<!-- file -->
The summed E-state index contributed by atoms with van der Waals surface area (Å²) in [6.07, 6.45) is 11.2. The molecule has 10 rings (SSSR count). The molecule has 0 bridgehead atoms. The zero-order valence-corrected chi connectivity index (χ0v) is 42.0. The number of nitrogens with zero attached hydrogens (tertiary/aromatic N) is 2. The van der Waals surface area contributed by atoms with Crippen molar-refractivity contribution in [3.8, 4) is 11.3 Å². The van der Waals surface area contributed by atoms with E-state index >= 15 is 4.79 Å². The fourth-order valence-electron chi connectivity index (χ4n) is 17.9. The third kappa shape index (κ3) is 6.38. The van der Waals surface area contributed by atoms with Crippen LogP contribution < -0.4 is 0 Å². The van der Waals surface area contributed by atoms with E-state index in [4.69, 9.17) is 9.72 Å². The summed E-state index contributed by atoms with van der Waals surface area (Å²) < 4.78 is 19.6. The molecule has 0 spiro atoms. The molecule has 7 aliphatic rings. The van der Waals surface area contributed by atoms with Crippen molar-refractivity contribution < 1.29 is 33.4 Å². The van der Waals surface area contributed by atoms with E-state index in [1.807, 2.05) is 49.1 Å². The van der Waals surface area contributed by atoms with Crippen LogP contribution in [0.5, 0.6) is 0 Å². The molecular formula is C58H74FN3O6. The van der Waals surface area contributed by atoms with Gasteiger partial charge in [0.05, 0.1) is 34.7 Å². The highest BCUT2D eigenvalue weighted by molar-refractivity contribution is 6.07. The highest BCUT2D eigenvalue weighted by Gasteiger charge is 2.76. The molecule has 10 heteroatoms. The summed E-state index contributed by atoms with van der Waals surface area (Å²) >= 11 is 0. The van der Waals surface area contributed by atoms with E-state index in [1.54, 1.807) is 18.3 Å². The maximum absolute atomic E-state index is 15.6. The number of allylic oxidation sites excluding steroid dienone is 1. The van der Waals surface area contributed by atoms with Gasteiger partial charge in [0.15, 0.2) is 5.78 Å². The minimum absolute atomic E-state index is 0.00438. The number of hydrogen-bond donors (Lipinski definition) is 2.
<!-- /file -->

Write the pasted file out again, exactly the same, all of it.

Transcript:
The summed E-state index contributed by atoms with van der Waals surface area (Å²) in [6.07, 6.45) is 11.2. The molecule has 10 rings (SSSR count). The molecule has 0 bridgehead atoms. The zero-order valence-corrected chi connectivity index (χ0v) is 42.0. The number of nitrogens with zero attached hydrogens (tertiary/aromatic N) is 2. The van der Waals surface area contributed by atoms with Crippen molar-refractivity contribution in [3.8, 4) is 11.3 Å². The van der Waals surface area contributed by atoms with E-state index >= 15 is 4.79 Å². The fourth-order valence-electron chi connectivity index (χ4n) is 17.9. The third kappa shape index (κ3) is 6.38. The van der Waals surface area contributed by atoms with Crippen LogP contribution < -0.4 is 0 Å². The van der Waals surface area contributed by atoms with E-state index in [4.69, 9.17) is 9.72 Å². The summed E-state index contributed by atoms with van der Waals surface area (Å²) < 4.78 is 19.6. The molecule has 0 spiro atoms. The molecule has 7 aliphatic rings. The van der Waals surface area contributed by atoms with Crippen molar-refractivity contribution < 1.29 is 33.4 Å². The van der Waals surface area contributed by atoms with E-state index in [1.807, 2.05) is 49.1 Å². The van der Waals surface area contributed by atoms with Crippen LogP contribution in [0.5, 0.6) is 0 Å². The molecular formula is C58H74FN3O6. The van der Waals surface area contributed by atoms with Gasteiger partial charge in [0.05, 0.1) is 34.7 Å². The highest BCUT2D eigenvalue weighted by molar-refractivity contribution is 6.07. The highest BCUT2D eigenvalue weighted by Gasteiger charge is 2.76. The molecule has 10 heteroatoms. The summed E-state index contributed by atoms with van der Waals surface area (Å²) >= 11 is 0. The van der Waals surface area contributed by atoms with E-state index in [1.54, 1.807) is 18.3 Å². The maximum absolute atomic E-state index is 15.6. The number of allylic oxidation sites excluding steroid dienone is 1. The van der Waals surface area contributed by atoms with Gasteiger partial charge in [0.15, 0.2) is 5.78 Å². The minimum absolute atomic E-state index is 0.00438. The number of hydrogen-bond donors (Lipinski definition) is 2.